A+ vs. A- vs. Abolishing the Grading Imperative

The atheistic internets are all aflutter over Jen McCreight’s excellent post on Infiltrating the Boys’ Club, which gave way to the A+ initiative, what at first seemed to be a new “wave” of atheists and now more specifically seems to be an actual organization that Jen is setting up, focused on issues of social justice like misogyny and racism. I’ve been commenting a lot behind the scenes, but I realized I haven’t commented much in front of the scenes. Or on the scenes, or whatever the equivalent metaphor may be. So!

I agreed with pretty much everything in Jen’s initial “Boy’s Club” post, although the word “agreed” may not really be strong enough to convey how hard I was nodding my head while reading. Her experience was very close to mine, in thinking she had found a safe space in skeptical and atheistic groups, and then realizing that they weren’t once she had the audacity to suggest people stop talking about her breasts.

I also love the idea of a third wave of atheists. It’s no secret that I think the second wave of mostly rich old white men was great in its way but has pretty much served its purpose.

And I love the idea of getting progressive atheists riled up and ready to make some change, whether or not that involves collecting under a new name.

My criticisms of what’s now happening are so minor and ill-formed they should probably be ignored completely, but I want to mention them if only because I find my ideas and opinions only become fully fleshed out when I start writing about them.

My first pause was when Jen described the first wave of atheists as such: “It’s time for a new wave of atheism, just like there were different waves of feminism. I’d argue that it’s already happened before. The “first wave” of atheism were the traditional philosophers, freethinkers, and academics.”

Through my admittedly limited study, the freethinkers who emerged during the 18th and 19th centuries were exactly the type of people who would happily join Jen’s idea of 3rd wave atheism. People like Robert Green Ingersoll, Elizabeth Cady Stanton, Emma Goldman, Frederick Douglass, Margaret Sanger, Mary Wollstonecraft, and Susan B. Anthony didn’t just bloviate about how the Bible was obviously wrong and Christians are idiots – they fought religious intolerance because they saw how it affected the basic human rights of themselves and others. In fact, I’m hard-pressed to think of a single famous freethinker who wasn’t actively engaged in real social justice activism – not just writing essays and books, but actually attempting to enact legislation and provide protection for marginalized groups.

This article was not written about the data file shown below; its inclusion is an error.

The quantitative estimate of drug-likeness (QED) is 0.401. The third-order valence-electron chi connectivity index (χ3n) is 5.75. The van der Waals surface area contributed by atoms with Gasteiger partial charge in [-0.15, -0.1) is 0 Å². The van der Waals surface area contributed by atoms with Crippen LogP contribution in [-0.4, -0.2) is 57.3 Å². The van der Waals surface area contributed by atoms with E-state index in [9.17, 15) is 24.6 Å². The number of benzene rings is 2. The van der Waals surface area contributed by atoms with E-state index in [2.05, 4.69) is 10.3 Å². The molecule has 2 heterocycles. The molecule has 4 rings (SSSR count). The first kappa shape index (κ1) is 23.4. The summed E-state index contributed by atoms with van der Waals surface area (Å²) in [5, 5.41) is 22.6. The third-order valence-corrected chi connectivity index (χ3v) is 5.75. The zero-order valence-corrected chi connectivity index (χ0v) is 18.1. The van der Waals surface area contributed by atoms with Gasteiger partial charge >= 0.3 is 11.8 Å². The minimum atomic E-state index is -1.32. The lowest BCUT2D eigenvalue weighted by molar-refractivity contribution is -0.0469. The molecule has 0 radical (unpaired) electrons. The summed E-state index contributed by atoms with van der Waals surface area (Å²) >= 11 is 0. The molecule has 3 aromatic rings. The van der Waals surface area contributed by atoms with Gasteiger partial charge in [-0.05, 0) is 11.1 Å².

To call them “traditional” and lump the general term “freethinkers” in with “philosophers” and “academics,” I think, does their legacy a disservice. They were radicals who changed the world. They helped get black men the right to vote, and then they helped get all women the right to vote. They got women the right to own property. They dismantled the religious arguments that gave support to oppressors. They fought viciously for the oppressed.

That’s not to say they were without their faults. Many early women’s rights activists like Stanton, for instance, balked at the idea of black men and “idiots” getting to vote before women, with no real thought or consideration for black women. Ingersoll was a teetotaler, heaven forbid (he was okay with wine, though, and probably still a bit of fun at parties). But ultimately, they were concerned with the same things that progressive atheists today are concerned with, and anyone joining a new wave of atheism focused on social justice should become familiar with those early freethinkers and their often successful tactics.

So again, it’s really a minor point to pick on one sentence in a long blog post I agree with, but I wanted to put that out there.

My one other concern, ever since the “A+” branding has caught on, is for humanism. You see, personally, I’m happy to leave atheism to the misogynists and the racists, and continue to define it as a simple lack of religion. I’ve long seen atheism as a broad and somewhat boring label, and I’m content to continue seeing it that way. And I’ve long seen secular humanism as the natural path for those atheists who are ready to move beyond the conclusion that there’s no such thing as a god: “Sure there’s no god, but what are you going to do about it?”

“Well, there being no god means that this is the only life we have. And that means that we should try to make it a good life for as many people as possible. And I have the ability to work towards that goal, so I will.”

Bam: secular humanism.

As I was writing all this, Jen posted this on Facebook:

Dear smug humanists: You realize my critique of the atheist movement included you too, right? I’ve spoken at many humanist meetings, and they are consistently overwhelmingly old, white men who tell me I should be a “humanist” instead of a “feminist” because we’ve already achieved equality and feminism is about man-hating. You have a huge diversity problem too. Stop acting like you’re already perfect.